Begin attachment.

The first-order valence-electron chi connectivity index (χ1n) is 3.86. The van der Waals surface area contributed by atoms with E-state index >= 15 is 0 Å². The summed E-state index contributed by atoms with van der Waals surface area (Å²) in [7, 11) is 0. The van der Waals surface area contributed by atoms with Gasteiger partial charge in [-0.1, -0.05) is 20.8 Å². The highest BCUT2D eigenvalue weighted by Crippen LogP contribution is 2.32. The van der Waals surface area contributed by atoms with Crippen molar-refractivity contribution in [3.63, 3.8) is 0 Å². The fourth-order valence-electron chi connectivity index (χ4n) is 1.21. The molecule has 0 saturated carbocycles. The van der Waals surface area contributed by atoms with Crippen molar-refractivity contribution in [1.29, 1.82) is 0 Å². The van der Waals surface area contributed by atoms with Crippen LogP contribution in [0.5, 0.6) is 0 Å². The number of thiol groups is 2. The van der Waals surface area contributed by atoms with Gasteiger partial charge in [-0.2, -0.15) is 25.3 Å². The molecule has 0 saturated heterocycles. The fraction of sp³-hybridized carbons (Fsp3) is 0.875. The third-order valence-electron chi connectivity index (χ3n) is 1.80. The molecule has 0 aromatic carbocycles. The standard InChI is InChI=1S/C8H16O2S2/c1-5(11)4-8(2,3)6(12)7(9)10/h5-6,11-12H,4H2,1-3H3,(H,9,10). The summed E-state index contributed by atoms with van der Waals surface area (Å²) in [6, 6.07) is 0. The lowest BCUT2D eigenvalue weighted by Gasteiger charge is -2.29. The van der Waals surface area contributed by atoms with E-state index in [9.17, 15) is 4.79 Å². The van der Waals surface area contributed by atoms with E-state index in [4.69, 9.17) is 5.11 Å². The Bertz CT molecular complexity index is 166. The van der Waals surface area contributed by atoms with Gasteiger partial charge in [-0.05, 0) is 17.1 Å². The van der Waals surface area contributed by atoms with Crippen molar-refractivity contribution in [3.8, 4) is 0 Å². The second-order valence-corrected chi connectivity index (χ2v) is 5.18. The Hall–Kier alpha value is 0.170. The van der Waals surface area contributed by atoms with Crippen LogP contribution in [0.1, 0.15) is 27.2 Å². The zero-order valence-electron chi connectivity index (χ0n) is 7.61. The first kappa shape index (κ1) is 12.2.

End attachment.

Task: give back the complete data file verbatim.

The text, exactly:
The first-order valence-electron chi connectivity index (χ1n) is 3.86. The van der Waals surface area contributed by atoms with E-state index >= 15 is 0 Å². The summed E-state index contributed by atoms with van der Waals surface area (Å²) in [7, 11) is 0. The van der Waals surface area contributed by atoms with Gasteiger partial charge in [-0.1, -0.05) is 20.8 Å². The highest BCUT2D eigenvalue weighted by Crippen LogP contribution is 2.32. The van der Waals surface area contributed by atoms with Crippen molar-refractivity contribution in [3.63, 3.8) is 0 Å². The fourth-order valence-electron chi connectivity index (χ4n) is 1.21. The molecule has 0 saturated carbocycles. The van der Waals surface area contributed by atoms with Crippen molar-refractivity contribution in [1.29, 1.82) is 0 Å². The van der Waals surface area contributed by atoms with Crippen LogP contribution in [0.5, 0.6) is 0 Å². The number of thiol groups is 2. The van der Waals surface area contributed by atoms with Gasteiger partial charge in [-0.2, -0.15) is 25.3 Å². The molecule has 0 saturated heterocycles. The fraction of sp³-hybridized carbons (Fsp3) is 0.875. The third-order valence-electron chi connectivity index (χ3n) is 1.80. The molecule has 0 aromatic carbocycles. The standard InChI is InChI=1S/C8H16O2S2/c1-5(11)4-8(2,3)6(12)7(9)10/h5-6,11-12H,4H2,1-3H3,(H,9,10). The summed E-state index contributed by atoms with van der Waals surface area (Å²) in [6, 6.07) is 0. The lowest BCUT2D eigenvalue weighted by Gasteiger charge is -2.29. The van der Waals surface area contributed by atoms with E-state index in [9.17, 15) is 4.79 Å². The van der Waals surface area contributed by atoms with E-state index in [4.69, 9.17) is 5.11 Å². The Bertz CT molecular complexity index is 166. The van der Waals surface area contributed by atoms with Gasteiger partial charge in [-0.05, 0) is 17.1 Å². The van der Waals surface area contributed by atoms with Crippen molar-refractivity contribution in [3.8, 4) is 0 Å². The second-order valence-corrected chi connectivity index (χ2v) is 5.18. The Hall–Kier alpha value is 0.170. The van der Waals surface area contributed by atoms with Crippen LogP contribution in [0.1, 0.15) is 27.2 Å². The zero-order valence-electron chi connectivity index (χ0n) is 7.61. The first kappa shape index (κ1) is 12.2.